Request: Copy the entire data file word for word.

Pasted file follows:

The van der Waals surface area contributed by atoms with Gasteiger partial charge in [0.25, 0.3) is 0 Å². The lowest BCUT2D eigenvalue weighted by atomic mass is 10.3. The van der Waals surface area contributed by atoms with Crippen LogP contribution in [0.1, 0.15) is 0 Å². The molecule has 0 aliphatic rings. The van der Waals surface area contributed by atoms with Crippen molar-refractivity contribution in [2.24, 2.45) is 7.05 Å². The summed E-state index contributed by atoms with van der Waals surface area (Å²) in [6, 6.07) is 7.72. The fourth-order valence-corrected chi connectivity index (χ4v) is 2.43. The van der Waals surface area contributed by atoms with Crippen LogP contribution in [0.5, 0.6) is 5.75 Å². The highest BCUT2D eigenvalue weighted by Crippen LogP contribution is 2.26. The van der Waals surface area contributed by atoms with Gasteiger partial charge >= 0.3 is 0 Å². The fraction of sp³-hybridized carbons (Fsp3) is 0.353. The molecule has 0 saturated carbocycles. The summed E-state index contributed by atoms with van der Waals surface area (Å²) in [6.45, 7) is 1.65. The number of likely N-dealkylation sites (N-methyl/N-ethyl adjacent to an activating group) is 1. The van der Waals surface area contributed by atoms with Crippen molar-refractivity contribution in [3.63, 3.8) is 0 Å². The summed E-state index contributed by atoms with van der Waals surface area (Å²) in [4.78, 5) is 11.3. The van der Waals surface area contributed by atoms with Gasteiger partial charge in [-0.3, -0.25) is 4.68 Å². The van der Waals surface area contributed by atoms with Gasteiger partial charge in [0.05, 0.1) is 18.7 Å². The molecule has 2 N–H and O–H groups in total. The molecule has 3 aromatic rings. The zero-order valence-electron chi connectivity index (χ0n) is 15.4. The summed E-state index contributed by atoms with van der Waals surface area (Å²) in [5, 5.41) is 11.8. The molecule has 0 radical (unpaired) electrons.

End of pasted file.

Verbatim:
The van der Waals surface area contributed by atoms with Gasteiger partial charge in [0.25, 0.3) is 0 Å². The lowest BCUT2D eigenvalue weighted by atomic mass is 10.3. The van der Waals surface area contributed by atoms with Crippen LogP contribution in [0.1, 0.15) is 0 Å². The molecule has 0 aliphatic rings. The van der Waals surface area contributed by atoms with Crippen molar-refractivity contribution in [2.24, 2.45) is 7.05 Å². The summed E-state index contributed by atoms with van der Waals surface area (Å²) in [6, 6.07) is 7.72. The fourth-order valence-corrected chi connectivity index (χ4v) is 2.43. The van der Waals surface area contributed by atoms with Crippen LogP contribution in [0.5, 0.6) is 5.75 Å². The highest BCUT2D eigenvalue weighted by Crippen LogP contribution is 2.26. The van der Waals surface area contributed by atoms with Gasteiger partial charge >= 0.3 is 0 Å². The fraction of sp³-hybridized carbons (Fsp3) is 0.353. The molecule has 0 saturated carbocycles. The summed E-state index contributed by atoms with van der Waals surface area (Å²) in [6.45, 7) is 1.65. The number of likely N-dealkylation sites (N-methyl/N-ethyl adjacent to an activating group) is 1. The van der Waals surface area contributed by atoms with Crippen molar-refractivity contribution in [3.63, 3.8) is 0 Å². The summed E-state index contributed by atoms with van der Waals surface area (Å²) in [4.78, 5) is 11.3. The van der Waals surface area contributed by atoms with Gasteiger partial charge in [-0.3, -0.25) is 4.68 Å². The van der Waals surface area contributed by atoms with Gasteiger partial charge in [0.05, 0.1) is 18.7 Å². The molecule has 2 N–H and O–H groups in total. The molecule has 3 aromatic rings. The zero-order valence-electron chi connectivity index (χ0n) is 15.4. The summed E-state index contributed by atoms with van der Waals surface area (Å²) in [5, 5.41) is 11.8. The molecule has 0 radical (unpaired) electrons.